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Audio Express Subwoofer Myths

Myths Busted: 5 Common Misconceptions about Subwoofers

  • Posted by agency-it
  • On June 8, 2017
  • 0 Comments
  • audio, Audio Express, boat, car, electronics, entertainment, speaker, stereo, subwoofer, truck, video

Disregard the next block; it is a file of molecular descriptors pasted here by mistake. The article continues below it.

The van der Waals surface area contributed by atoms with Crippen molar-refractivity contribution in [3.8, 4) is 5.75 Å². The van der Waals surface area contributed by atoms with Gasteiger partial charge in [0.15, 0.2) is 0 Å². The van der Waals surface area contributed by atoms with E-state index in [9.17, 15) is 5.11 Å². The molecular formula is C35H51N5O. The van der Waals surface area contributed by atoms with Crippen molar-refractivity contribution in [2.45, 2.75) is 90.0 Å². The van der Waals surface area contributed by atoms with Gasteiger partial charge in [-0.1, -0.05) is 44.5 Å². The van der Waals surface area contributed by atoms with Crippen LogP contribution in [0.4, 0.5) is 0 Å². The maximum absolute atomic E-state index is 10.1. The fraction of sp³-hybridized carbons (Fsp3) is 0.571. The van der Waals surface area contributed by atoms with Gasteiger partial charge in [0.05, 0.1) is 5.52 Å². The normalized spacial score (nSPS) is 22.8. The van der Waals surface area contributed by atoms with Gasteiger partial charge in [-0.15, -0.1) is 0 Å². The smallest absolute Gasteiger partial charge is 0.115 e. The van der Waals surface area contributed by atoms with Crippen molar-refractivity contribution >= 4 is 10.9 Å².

The average consumer, when looking at car audio equipment, likely will come across some bad information. It will be dressed up in authoritative tones with lots of technical terms and acronyms that they don’t understand, and a great number of them will not be happy with their purchases. At Audio Express, we’d like to take this opportunity to help consumers by killing some common myths. Myth: “I don’t need a subwoofer” If you want to get the best possible sound quality from your music, you really do need a subwoofer, and it should be a good one. This myth usually has an additional excuse related to a musical genre the person “doesn’t listen to.” Good subwoofers aren’t just for metal and rap. They bring out the deep tones of a slap bass in jazz, the low-octave woodwinds and brass of classical and chamber music, and even the harmonies of pop music vocal groups. Subwoofers make every genre of music sound better. Hey, doesn’t every band have a drummer? Myth: I don’t have any room in my car” You’d be amazed at the inventive ways a subwoofer can be incorporated into a car audio installation without taking up a lot of space. For example, shallow-mounted subwoofers can be placed under seats or many manufacturers offer vehicle specific solutions designed to blend right into your vehicle’s interior and take up minimal space. Another option is to use a compact powered subwoofer, where you don’t need a separate amplifier. Small enough to be mounted under a seat but powerful enough to make your sound system considerably better, self-amplified subs are very popular. Don’t let the traditional image of big cones in bulky boxes be the only thing that comes to mind. Myth: “Subwoofers will go anywhere if they’ve got a box” While a subwoofer can be shallow-mounted or cleverly hidden under a seat, there’s a little more work to it than that. If the enclosure isn’t the right size, the best case scenario is that the subwoofer doesn’t work at top efficiency. The worst case is that the subwoofer ends up damaged or destroyed. Mounting and enclosing a subwoofer should be like fitting a high-end suit or dress: carefully measured and tastefully done. Myth: “I have an X-watt sound system already” The amount of wattage that a sound system is rated for may be an easily conveyed selling point, but there’s a lot more going on. When a factory installation has, for example, a 200-watt sound system, that doesn’t mean every speaker is being powered by 200 watts. That’s 200 watts for the entire sound system, for all speakers, including the stock subwoofer. If you’re upgrading your factory installation, you’re likely getting an amplifier, and that means you should be getting a good subwoofer to go with it. Myth: “I can’t upgrade my factory installation” Most people probably can’t perform the sort of work a custom installation demands. That’s why there are car audio specialists.  Modern “infotainment” systems are more complicated than swapping out tape decks, but reputable car audio shops will have access to information necessary to allow them to swap out the speakers and other hardware, but keep things like the touchscreen and other functionality. The best shops will make sure that the equipment purchased can go into the car with a minimal amount of effort. Audio Express It’s understandable to have questions, and Audio Express is happy to provide answers that kill the myths and bring car audio to life.